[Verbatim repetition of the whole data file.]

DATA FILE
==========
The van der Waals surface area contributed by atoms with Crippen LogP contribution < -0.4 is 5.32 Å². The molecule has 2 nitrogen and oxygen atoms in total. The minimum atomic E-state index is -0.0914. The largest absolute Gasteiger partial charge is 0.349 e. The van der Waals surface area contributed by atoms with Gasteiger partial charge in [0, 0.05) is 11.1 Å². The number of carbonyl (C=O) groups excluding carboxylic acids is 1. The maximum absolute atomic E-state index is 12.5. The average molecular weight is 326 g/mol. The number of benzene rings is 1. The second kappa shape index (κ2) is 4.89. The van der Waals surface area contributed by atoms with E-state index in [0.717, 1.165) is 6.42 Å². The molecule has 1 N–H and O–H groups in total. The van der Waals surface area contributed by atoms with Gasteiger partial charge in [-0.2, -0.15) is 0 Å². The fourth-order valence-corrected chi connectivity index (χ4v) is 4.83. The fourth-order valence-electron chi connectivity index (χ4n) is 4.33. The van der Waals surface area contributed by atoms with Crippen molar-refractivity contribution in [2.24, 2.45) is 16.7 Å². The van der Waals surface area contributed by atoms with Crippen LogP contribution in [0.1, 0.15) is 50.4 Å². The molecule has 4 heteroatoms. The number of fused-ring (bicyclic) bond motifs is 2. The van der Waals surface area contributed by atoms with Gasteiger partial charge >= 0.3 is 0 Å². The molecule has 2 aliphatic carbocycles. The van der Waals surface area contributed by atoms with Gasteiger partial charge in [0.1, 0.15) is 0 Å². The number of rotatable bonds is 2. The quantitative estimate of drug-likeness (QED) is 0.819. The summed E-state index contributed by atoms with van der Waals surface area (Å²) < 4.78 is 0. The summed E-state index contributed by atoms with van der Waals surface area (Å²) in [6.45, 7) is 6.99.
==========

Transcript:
The van der Waals surface area contributed by atoms with Crippen LogP contribution < -0.4 is 5.32 Å². The molecule has 2 nitrogen and oxygen atoms in total. The minimum atomic E-state index is -0.0914. The largest absolute Gasteiger partial charge is 0.349 e. The van der Waals surface area contributed by atoms with Gasteiger partial charge in [0, 0.05) is 11.1 Å². The number of carbonyl (C=O) groups excluding carboxylic acids is 1. The maximum absolute atomic E-state index is 12.5. The average molecular weight is 326 g/mol. The number of benzene rings is 1. The second kappa shape index (κ2) is 4.89. The van der Waals surface area contributed by atoms with E-state index in [0.717, 1.165) is 6.42 Å². The molecule has 1 N–H and O–H groups in total. The van der Waals surface area contributed by atoms with Gasteiger partial charge in [-0.2, -0.15) is 0 Å². The fourth-order valence-corrected chi connectivity index (χ4v) is 4.83. The fourth-order valence-electron chi connectivity index (χ4n) is 4.33. The van der Waals surface area contributed by atoms with Crippen molar-refractivity contribution in [2.24, 2.45) is 16.7 Å². The van der Waals surface area contributed by atoms with Crippen LogP contribution in [0.1, 0.15) is 50.4 Å². The molecule has 4 heteroatoms. The number of fused-ring (bicyclic) bond motifs is 2. The van der Waals surface area contributed by atoms with Gasteiger partial charge >= 0.3 is 0 Å². The molecule has 2 aliphatic carbocycles. The van der Waals surface area contributed by atoms with Gasteiger partial charge in [0.1, 0.15) is 0 Å². The number of rotatable bonds is 2. The quantitative estimate of drug-likeness (QED) is 0.819. The summed E-state index contributed by atoms with van der Waals surface area (Å²) < 4.78 is 0. The summed E-state index contributed by atoms with van der Waals surface area (Å²) in [6.45, 7) is 6.99.